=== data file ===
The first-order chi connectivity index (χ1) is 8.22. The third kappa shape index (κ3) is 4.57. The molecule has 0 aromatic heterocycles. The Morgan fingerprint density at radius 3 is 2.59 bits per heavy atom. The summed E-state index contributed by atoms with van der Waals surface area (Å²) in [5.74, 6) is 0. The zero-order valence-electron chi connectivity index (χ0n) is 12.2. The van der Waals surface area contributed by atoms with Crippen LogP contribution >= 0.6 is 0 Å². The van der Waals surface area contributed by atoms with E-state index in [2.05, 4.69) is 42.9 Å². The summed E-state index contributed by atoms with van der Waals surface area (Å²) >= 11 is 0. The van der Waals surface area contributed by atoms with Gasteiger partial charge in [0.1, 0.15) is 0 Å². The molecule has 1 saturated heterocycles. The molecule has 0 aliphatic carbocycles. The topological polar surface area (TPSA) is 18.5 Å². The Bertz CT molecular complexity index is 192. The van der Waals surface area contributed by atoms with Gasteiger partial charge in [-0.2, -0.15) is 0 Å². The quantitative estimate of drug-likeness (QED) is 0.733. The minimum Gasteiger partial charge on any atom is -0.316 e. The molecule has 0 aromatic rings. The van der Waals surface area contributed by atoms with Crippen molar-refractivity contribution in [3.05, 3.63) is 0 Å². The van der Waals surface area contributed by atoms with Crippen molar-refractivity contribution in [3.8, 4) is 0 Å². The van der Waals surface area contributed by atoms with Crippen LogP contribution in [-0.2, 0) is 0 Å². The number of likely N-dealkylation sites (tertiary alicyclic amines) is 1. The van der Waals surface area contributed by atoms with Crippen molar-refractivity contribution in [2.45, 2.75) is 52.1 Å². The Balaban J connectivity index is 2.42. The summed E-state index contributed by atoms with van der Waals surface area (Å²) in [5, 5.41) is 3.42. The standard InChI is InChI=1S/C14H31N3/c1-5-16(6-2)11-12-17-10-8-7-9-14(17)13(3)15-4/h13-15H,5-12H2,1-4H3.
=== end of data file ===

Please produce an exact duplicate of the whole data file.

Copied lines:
The first-order chi connectivity index (χ1) is 8.22. The third kappa shape index (κ3) is 4.57. The molecule has 0 aromatic heterocycles. The Morgan fingerprint density at radius 3 is 2.59 bits per heavy atom. The summed E-state index contributed by atoms with van der Waals surface area (Å²) in [5.74, 6) is 0. The zero-order valence-electron chi connectivity index (χ0n) is 12.2. The van der Waals surface area contributed by atoms with Crippen LogP contribution >= 0.6 is 0 Å². The van der Waals surface area contributed by atoms with E-state index in [2.05, 4.69) is 42.9 Å². The summed E-state index contributed by atoms with van der Waals surface area (Å²) >= 11 is 0. The van der Waals surface area contributed by atoms with Gasteiger partial charge in [0.1, 0.15) is 0 Å². The molecule has 1 saturated heterocycles. The molecule has 0 aliphatic carbocycles. The topological polar surface area (TPSA) is 18.5 Å². The Bertz CT molecular complexity index is 192. The van der Waals surface area contributed by atoms with Gasteiger partial charge in [-0.2, -0.15) is 0 Å². The quantitative estimate of drug-likeness (QED) is 0.733. The minimum Gasteiger partial charge on any atom is -0.316 e. The molecule has 0 aromatic rings. The van der Waals surface area contributed by atoms with Crippen molar-refractivity contribution in [3.05, 3.63) is 0 Å². The van der Waals surface area contributed by atoms with Crippen molar-refractivity contribution in [3.8, 4) is 0 Å². The van der Waals surface area contributed by atoms with Crippen LogP contribution in [-0.2, 0) is 0 Å². The number of likely N-dealkylation sites (tertiary alicyclic amines) is 1. The van der Waals surface area contributed by atoms with Crippen molar-refractivity contribution in [2.45, 2.75) is 52.1 Å². The Balaban J connectivity index is 2.42. The summed E-state index contributed by atoms with van der Waals surface area (Å²) in [5, 5.41) is 3.42. The standard InChI is InChI=1S/C14H31N3/c1-5-16(6-2)11-12-17-10-8-7-9-14(17)13(3)15-4/h13-15H,5-12H2,1-4H3.